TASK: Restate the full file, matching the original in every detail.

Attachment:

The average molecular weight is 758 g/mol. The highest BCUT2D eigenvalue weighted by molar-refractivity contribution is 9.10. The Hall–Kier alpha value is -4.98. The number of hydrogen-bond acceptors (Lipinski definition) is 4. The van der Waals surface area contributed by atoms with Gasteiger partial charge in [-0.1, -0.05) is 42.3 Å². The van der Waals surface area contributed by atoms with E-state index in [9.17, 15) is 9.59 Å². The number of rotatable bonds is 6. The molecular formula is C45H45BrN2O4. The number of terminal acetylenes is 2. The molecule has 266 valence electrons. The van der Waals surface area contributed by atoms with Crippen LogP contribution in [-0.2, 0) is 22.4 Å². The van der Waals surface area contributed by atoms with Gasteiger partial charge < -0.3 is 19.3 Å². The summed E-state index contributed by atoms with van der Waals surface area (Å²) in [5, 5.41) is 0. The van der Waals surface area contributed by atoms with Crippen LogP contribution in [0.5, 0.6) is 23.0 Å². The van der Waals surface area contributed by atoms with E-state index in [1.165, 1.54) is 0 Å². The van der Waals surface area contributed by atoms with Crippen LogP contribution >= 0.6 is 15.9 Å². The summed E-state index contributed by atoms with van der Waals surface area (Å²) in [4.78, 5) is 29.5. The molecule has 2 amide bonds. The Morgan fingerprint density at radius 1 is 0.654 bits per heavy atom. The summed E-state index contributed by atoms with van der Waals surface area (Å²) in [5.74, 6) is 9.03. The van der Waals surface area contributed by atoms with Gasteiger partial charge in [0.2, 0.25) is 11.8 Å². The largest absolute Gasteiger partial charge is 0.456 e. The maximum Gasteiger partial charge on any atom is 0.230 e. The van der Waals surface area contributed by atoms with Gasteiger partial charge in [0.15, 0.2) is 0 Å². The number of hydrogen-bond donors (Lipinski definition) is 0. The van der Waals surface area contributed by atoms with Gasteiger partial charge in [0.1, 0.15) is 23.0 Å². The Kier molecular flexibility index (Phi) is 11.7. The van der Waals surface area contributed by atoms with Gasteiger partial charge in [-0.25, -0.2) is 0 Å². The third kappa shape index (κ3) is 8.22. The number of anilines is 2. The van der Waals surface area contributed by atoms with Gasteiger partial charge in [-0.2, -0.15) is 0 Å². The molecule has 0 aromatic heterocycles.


The average molecular weight is 758 g/mol. The highest BCUT2D eigenvalue weighted by molar-refractivity contribution is 9.10. The Hall–Kier alpha value is -4.98. The number of hydrogen-bond acceptors (Lipinski definition) is 4. The van der Waals surface area contributed by atoms with Gasteiger partial charge in [-0.1, -0.05) is 42.3 Å². The van der Waals surface area contributed by atoms with E-state index in [9.17, 15) is 9.59 Å². The number of rotatable bonds is 6. The molecular formula is C45H45BrN2O4. The number of terminal acetylenes is 2. The molecule has 266 valence electrons. The van der Waals surface area contributed by atoms with Crippen LogP contribution in [-0.2, 0) is 22.4 Å². The van der Waals surface area contributed by atoms with Gasteiger partial charge < -0.3 is 19.3 Å². The summed E-state index contributed by atoms with van der Waals surface area (Å²) in [5, 5.41) is 0. The van der Waals surface area contributed by atoms with Crippen LogP contribution in [0.5, 0.6) is 23.0 Å². The van der Waals surface area contributed by atoms with E-state index in [1.165, 1.54) is 0 Å². The van der Waals surface area contributed by atoms with Crippen LogP contribution >= 0.6 is 15.9 Å². The summed E-state index contributed by atoms with van der Waals surface area (Å²) in [4.78, 5) is 29.5. The molecule has 2 amide bonds. The Morgan fingerprint density at radius 1 is 0.654 bits per heavy atom. The summed E-state index contributed by atoms with van der Waals surface area (Å²) in [5.74, 6) is 9.03. The van der Waals surface area contributed by atoms with Gasteiger partial charge in [0.2, 0.25) is 11.8 Å². The largest absolute Gasteiger partial charge is 0.456 e. The maximum Gasteiger partial charge on any atom is 0.230 e. The van der Waals surface area contributed by atoms with Gasteiger partial charge in [0.15, 0.2) is 0 Å². The number of hydrogen-bond donors (Lipinski definition) is 0. The van der Waals surface area contributed by atoms with Gasteiger partial charge in [0.1, 0.15) is 23.0 Å². The Kier molecular flexibility index (Phi) is 11.7. The van der Waals surface area contributed by atoms with Gasteiger partial charge in [-0.25, -0.2) is 0 Å². The third kappa shape index (κ3) is 8.22. The number of anilines is 2. The van der Waals surface area contributed by atoms with Gasteiger partial charge in [-0.2, -0.15) is 0 Å². The molecule has 0 aromatic heterocycles.